The Klown Interview: Part 2

Not too long ago I had the opportunity to interview Frank Hvam (left) and Casper Christensen, the Danish comics behind Klown, the Danish TV show and later the film, which was just released by Drafthouse Films (currently in theaters in a handful of markets and on VOD everywhere). In Part One of the interview, we covered the surprisingly contentious relationship between Frank and Casper, and the way rival comedy “gangs” developed in Denmark, even as they were working towards the same goal (as well as who you’re allowed to make fun of when your entire country’s stand-up scene is handful of people who all know each other). Definitely check out part one if you haven’t yet, I found it to be one of the more interesting interviews I’ve been a part of.

In part two, I ask them about the inevitable comparisons to Curb Your Enthusiasm and The Hangover, and what it was like trying to cast Klown‘s Thurman Merman-esque scene stealer, Bo (Marcuz Jess Peterson – above middle). In Denmark, apparently, you might be trying to cast a chubby kid, but you’re not allowed to put out a casting call for a chubby kid. And if you play a character named after yourself, don’t expect any of the acting guilds to know that you’re acting. Enjoy.

Just a reminder, the audio of this interview (parts one and two) will be available as a bonus episode if you subscribe to the Frotcast on iTunes.

VINCE: So at what point did comedy become something you could do as a job?

FRANK: After a couple of years.

VINCE: Was there any one break that you got that made it possible?

FRANK: No, for me it came very slow. I was not doing that much progress to start with. Heaps of sh*t shows. Many bad shows, and then I started to do TV work.

VINCE: Bad TV shows or bad live shows?

FRANK: Bad live shows, and then I started to do some TV. I was a hard working little bee. It helps a lot. I have bigger, bigger jobs in the business, and then I had this funniest home video show, which I hosted. To be honest, it was not a good program, but it gave me some experience, and then Casper called me.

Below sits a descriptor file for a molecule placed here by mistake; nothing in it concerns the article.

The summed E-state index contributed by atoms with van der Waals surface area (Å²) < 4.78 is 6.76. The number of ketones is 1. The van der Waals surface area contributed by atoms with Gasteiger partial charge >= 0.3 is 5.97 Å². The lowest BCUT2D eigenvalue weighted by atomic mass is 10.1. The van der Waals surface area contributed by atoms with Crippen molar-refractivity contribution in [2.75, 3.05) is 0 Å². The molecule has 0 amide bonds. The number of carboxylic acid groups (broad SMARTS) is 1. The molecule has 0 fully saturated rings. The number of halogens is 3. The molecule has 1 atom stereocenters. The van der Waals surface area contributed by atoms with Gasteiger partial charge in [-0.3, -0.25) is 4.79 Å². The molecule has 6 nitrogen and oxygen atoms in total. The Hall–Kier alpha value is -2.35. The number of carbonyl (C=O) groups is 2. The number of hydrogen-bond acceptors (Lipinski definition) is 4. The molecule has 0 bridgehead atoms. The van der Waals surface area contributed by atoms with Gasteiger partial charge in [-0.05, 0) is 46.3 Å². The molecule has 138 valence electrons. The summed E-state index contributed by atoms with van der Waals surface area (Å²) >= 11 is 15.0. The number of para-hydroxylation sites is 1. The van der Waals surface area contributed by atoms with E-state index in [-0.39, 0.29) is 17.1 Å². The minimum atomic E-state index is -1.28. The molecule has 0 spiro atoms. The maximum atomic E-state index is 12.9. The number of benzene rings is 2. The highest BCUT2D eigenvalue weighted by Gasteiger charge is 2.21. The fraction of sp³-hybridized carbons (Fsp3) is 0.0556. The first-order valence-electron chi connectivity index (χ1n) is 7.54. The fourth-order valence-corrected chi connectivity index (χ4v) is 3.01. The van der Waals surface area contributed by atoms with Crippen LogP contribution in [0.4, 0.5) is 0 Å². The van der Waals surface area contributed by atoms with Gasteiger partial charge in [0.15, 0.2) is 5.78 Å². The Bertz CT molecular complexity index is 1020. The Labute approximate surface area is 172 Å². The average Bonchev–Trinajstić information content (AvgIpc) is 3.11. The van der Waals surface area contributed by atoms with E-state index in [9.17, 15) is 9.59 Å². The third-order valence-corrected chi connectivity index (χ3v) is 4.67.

CASPER: It’s funny, you wanted to be an actor and then you did all of this stand-up, and I think you’re just right for it, but it’s really when you started acting in comedy parts that we did that it took off for you. Then afterwards people love you and then you can go out and show who you really are but in stand-up. That’s been a perfect combo. For me, it was the other way around. I got a game show that became really big, and that was just myself, and then I had to go out and do stand-up afterwards, but that was like a family game show that I did, and then doing stand-up, it just didn’t work out. There’s like two different ways about it.

VINCE: Was it hard to learn how to play a character instead of talking as a stand-up would?

CASPER: That’s why we play by our own names, and by improvising. It’s more fun for us, and that’s what we are good at. Don’t you think? (to Frank)

FRANK: Yeah.

VINCE: You’re still acting.

CASPER: We’re still acting. A funny story, there’s as an actor’s guild in Denmark, they wouldn’t allow me in because they thought I would just be myself.

FRANK: Yeah, you’re right. That was funny. You have played yourself in 68 episodes in a sitcom, a fictionalized sitcom written from start to the end…

C & FRANK: and this was not even improvising.

CASPER: A lot was written down. Scripted.

FRANK: They wouldn’t have him in.

VINCE: It seems like a very subjective criteria for…

FRANK: It was so old-fashioned. It was so snobbish.

CASPER: It was shot in a studio. I think they kind of believed that apartment existed in real life.

FRANK: They thought we were improvising. They thought, “They’re just stand-up comedians, they’ll just come up with something or make it up.”

VINCE: What’s the harshest criticism that you’ve gotten of this movie? Was there any backlash at all?

CASPER: That’s a good story. The guy from [Danish paper], the critic’s writing about this movie…

FRANK: No, that was our live show.

CASPER: Was that the live show?

FRANK: Yeah. We had good reviews.

CASPER: That’s right, sorry. We just did a live comedy show together, and we got good reviews, but there was one guy who just gave it 1 out of 5 stars. Hated it. He wrote, “I’ve never seen stand-up before in my life, I’ve never heard these guys on radio or seen on television, and I haven’t seen their movie. I’ve never heard of them before and I hated everything I saw.” We find out that normally he’s a theatrical ballet critic. But that was just, “Why did they send this guy out, man?” The movie was pretty good.